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Starship Troopers Paperback – May 15, 1987
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“A book that continues to resonate and influence to this day, and one whose popularity and luster hasn’t been dimmed despite decades of imitations.”—SF Reviews
“Heinlein’s genius is at its height in this timeless classic that is as meaningful today as when it was written...a fast-paced novel that never gets preachy. This is a definite must-have, must-read book.”—SF Site
Top Customer Reviews
I don't want to delve too deeply into the politics of this novel. Some have pinned a fascist connotation on it, but I try to examine this future society philosophically. Only those who serve in the military can vote, but the vast majority of people choose not to serve and live happy lives as civilians, so I don't see anything fascist about this society. What intrigues me most, and it is this that sets this book apart from the vast majority of science fiction, is Heinlein's thought-provoking ideas about ethics, morality, duty, responsibility, etc. Mr.Read more ›
(Director Paul Verhoeven and screenwriter Ed Neumeier took incredible liberties with, and sometimes even directly contradicted, the book on which their film is 'based'. It's a fine film on its own terms and I think it's been unjustly maligned. But it's not this novel; it's the next round in an ongoing dispute with this novel. And whatever else the movie has going for it, its _military_ action is incompetent to the point of silliness.)
I've been reading Heinlein for nearly forty years now. I don't think this is one of his best three or four novels, and it's never going to be one of my personal favorites either. Nevertheless, it _is_ a genuinely great work of SF and raises issues that genuinely deserve to be raised.
Whether you buy Heinlein's own _answers_ is a different matter. The 'arguments' presented by the characters in the novel are mostly aimed at straw men. ('My mother says violence never settles anything', indeed.) This is perhaps forgivable since so much of Heinlein's positive case is so good. But I'm not persuaded that the society he imagines in this novel would be as functional as he seems to think.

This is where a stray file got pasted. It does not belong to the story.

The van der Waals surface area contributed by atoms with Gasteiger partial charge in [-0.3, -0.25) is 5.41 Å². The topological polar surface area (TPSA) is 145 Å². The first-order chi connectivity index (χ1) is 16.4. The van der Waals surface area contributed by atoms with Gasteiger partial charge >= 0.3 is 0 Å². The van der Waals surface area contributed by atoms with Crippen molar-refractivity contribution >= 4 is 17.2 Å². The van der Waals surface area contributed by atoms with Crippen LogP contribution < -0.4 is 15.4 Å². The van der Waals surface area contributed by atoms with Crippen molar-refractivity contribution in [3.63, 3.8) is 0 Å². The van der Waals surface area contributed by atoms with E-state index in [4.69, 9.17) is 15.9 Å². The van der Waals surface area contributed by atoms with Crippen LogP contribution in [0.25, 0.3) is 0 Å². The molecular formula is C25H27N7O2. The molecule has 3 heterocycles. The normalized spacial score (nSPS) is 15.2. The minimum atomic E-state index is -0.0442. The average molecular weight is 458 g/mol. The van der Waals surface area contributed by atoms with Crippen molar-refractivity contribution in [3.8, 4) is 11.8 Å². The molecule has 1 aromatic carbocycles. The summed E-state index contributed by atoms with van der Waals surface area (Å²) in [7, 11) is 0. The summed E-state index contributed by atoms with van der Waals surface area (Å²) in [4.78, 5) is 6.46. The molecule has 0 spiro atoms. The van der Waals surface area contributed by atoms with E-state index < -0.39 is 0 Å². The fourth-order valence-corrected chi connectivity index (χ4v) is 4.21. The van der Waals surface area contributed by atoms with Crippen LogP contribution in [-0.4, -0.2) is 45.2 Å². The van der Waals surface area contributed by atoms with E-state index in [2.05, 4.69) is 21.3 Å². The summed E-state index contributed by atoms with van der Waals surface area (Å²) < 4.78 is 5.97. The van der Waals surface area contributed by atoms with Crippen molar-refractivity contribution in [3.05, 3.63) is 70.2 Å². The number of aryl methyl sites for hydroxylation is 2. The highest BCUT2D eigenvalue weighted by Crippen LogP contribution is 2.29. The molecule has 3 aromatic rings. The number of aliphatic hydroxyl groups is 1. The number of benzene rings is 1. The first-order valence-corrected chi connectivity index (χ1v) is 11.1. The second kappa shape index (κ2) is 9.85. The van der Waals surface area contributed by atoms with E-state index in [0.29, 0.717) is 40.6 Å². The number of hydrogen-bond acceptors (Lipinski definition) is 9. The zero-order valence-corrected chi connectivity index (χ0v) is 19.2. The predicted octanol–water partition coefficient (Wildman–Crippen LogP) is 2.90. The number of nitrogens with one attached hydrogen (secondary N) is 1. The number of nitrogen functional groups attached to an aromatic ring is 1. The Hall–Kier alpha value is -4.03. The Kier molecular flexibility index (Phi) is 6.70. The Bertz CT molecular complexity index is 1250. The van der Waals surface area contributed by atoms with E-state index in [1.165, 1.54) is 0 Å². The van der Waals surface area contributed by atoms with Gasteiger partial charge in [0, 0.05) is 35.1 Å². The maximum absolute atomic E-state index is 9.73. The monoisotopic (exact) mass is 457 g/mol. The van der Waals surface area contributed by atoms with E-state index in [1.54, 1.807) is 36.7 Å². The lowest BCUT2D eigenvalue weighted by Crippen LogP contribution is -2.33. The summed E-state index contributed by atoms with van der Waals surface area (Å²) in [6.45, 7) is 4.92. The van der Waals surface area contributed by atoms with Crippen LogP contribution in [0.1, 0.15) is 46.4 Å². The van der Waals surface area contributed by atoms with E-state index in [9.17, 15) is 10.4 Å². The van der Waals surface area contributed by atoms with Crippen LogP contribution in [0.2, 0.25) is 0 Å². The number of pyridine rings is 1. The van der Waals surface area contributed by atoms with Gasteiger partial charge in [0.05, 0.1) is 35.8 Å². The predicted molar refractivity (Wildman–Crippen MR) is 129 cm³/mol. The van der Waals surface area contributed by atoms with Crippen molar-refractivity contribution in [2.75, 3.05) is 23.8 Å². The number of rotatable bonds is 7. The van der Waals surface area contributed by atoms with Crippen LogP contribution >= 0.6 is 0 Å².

At any rate, its essential socio-political point -- that authority and responsibility are a coordinated yin-yang pair and an imbalance between them puts the world out of whack -- is extremely well taken. (It applies more broadly, too.Read more ›
This novel is usually portrayed as an anti-war treatise. However, that's not how I saw it. It is a treatise, for sure, but one that concerns itself with government's purpose in regard to the individual. Heinlein paints a strangely subtle portrait of modern democracy, with fascinating embellishments. By doing so, he spurs thought from his reader concerning the duties inherent in living in a democracy. The most intriguing question he asks is, do modern citizens of democracies have any right to them if they choose not to participate? To what degree is this participation in a democracy necessary? Is it true that "the best things in life are free"? What is moral in a just society?
What is most striking about this fictional society is that it is a limited democracy, modeled after Classical society, perhaps. Only those who enroll in and complete a "Term of Federal Service" (and all residents in the world culture may attempt it, though few succeed) are allowed citizenship and the right to decide the future of the society. The rationale of this is that only in the stress of Federal Service can a person learn the community virtue of placing the needs of the society above the needs of onesself. Although this idea may be impossible to speculate on, it is worthy of thought from all members of democratic societies.Read more ›
Most Recent Customer Reviews
One of my all-time favorite books. I've read this book probably 10 times, and have enjoyed it immensely each time. Read morePublished 1 day ago by Dominic S. Gagliardi
Novel is almost nothing like the movie, but the intrigue is still very much there. Many of the characters match up, some have the same name but a different role than in the movie,... Read morePublished 1 day ago by Arthur Duane Davidson IV
Starship Troopers is the *original* military SF novel. Written in 1959, it essentially created the subgenre which is now known as “military science fiction. Read morePublished 6 days ago by austinmrogers
Science fiction is made to provoke controversy. No other genre has the same capability to choose future worlds, alternative utopias and distopias of all kinds, and the ability to... Read morePublished 7 days ago by Massimo Marino
I read Heinlein as a child, as a young man, and now as an older man in retirement. My understanding of and appreciation of Heinlein's genius is affected by my perspective from... Read morePublished 9 days ago by David J Kirk
Though it's a genre piece, It's also a brilliant piece of first person story telling. Even if you don't agree with the philosophy or like the subject, it's a compelling read.Published 9 days ago by Pen Name
Some of the battle and formation descriptions were tedious, like Tom Clancy tedious. Overall it was an enjoyable book and in fact made me like the movie even more. Read morePublished 10 days ago by Nathanael Coyne (Boehm)